Reprinted with the permission of the Atlanta Journal and the Atlanta Constitution.

Constitution: Saving Georgia kids is worth the cost
Thursday, July 27, 2000

In the last five years, hundreds of Georgia children have died of abuse and neglect even after coming to the attention of the Department of Family and Children Services. Many of these deaths could have been averted if the state had stepped in and removed the children from clearly dangerous situations.

However, social service agencies are underfunded and social workers are overworked, a deadly combination for abused children. Fixing those problems will not come cheap. Human Resources Commissioner Audrey Horne wants $20 million next year to begin a rebuilding that she says will require three years.

Give it to her. She's outlined a list of priorities that are right on target: A centralized system to track abuse reports; a $10,000 increase in starting salaries of social workers; reductions in average caseloads per worker from 30 or more down to 14; and review teams to examine whether a child's death could have been prevented. Horne also wants transitional programs to help foster children ages 18 to 21 learn how to live on their own.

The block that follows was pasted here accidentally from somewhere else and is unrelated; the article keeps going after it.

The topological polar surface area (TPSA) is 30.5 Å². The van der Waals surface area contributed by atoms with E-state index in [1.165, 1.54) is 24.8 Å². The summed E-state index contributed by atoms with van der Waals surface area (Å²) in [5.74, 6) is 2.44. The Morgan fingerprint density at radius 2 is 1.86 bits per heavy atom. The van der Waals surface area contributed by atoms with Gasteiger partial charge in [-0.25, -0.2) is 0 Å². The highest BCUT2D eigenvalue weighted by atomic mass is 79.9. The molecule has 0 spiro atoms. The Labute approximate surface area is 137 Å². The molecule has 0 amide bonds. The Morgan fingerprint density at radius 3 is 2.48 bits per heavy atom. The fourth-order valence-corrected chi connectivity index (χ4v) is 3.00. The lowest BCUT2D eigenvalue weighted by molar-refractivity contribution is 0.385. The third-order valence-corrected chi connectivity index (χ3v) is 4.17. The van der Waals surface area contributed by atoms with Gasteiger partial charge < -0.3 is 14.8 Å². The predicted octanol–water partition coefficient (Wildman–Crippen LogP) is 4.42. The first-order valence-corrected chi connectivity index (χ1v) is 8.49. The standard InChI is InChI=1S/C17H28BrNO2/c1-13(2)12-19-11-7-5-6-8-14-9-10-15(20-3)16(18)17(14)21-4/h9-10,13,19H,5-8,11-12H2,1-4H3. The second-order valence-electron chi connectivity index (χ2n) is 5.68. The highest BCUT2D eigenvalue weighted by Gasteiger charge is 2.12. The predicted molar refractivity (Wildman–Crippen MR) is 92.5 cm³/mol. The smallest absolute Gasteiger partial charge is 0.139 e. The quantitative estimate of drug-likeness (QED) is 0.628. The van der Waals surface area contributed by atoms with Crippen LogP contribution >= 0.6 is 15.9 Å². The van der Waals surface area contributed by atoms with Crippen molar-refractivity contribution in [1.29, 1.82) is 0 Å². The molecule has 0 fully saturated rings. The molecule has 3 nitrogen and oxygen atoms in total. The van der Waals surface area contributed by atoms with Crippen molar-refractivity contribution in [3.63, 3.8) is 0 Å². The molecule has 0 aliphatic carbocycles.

Considering the dangers they face and the innocent lives they protect, social workers ought to be among the highest-paid state employees. Instead, Georgia workers are among the lowest paid in the nation, with starting salaries of $22,044.

That salary reflects a raise won by Gov. Roy Barnes, who explained, "I'm trying to make as much progress as I can raising salaries for our child-protection workers. Unfortunately, there's only so much we can do in any given year."

Let's look at the recent given year. Barnes raided the state's tobacco settlement to finance his OneGeorgia economic redevelopment project. The project enjoyed a $20 million launch this summer.

So money can be found when lawmakers look hard enough. For the sake of abused and neglected children, they ought to find the $20 million that Horne deems essential to do the job. Then they ought to watch closely to make sure the job is being done.

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